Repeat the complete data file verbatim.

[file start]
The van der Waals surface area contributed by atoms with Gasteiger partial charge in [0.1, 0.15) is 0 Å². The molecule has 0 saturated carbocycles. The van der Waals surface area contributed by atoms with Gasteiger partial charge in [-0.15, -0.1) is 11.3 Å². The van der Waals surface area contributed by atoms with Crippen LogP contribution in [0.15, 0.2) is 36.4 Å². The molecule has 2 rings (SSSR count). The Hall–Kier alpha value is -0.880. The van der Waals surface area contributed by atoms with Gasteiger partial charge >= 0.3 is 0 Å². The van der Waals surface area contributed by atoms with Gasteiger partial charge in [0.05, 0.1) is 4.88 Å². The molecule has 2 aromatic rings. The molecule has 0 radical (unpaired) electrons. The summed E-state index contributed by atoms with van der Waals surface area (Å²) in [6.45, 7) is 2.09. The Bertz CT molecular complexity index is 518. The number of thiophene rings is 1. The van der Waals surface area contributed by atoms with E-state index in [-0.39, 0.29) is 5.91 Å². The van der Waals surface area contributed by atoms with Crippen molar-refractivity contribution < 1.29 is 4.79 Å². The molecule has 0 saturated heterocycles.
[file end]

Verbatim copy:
The van der Waals surface area contributed by atoms with Gasteiger partial charge in [0.1, 0.15) is 0 Å². The molecule has 0 saturated carbocycles. The van der Waals surface area contributed by atoms with Gasteiger partial charge in [-0.15, -0.1) is 11.3 Å². The van der Waals surface area contributed by atoms with Crippen LogP contribution in [0.15, 0.2) is 36.4 Å². The molecule has 2 rings (SSSR count). The Hall–Kier alpha value is -0.880. The van der Waals surface area contributed by atoms with Gasteiger partial charge >= 0.3 is 0 Å². The van der Waals surface area contributed by atoms with Gasteiger partial charge in [0.05, 0.1) is 4.88 Å². The molecule has 2 aromatic rings. The molecule has 0 radical (unpaired) electrons. The summed E-state index contributed by atoms with van der Waals surface area (Å²) in [6.45, 7) is 2.09. The Bertz CT molecular complexity index is 518. The number of thiophene rings is 1. The van der Waals surface area contributed by atoms with E-state index in [-0.39, 0.29) is 5.91 Å². The van der Waals surface area contributed by atoms with Crippen molar-refractivity contribution < 1.29 is 4.79 Å². The molecule has 0 saturated heterocycles.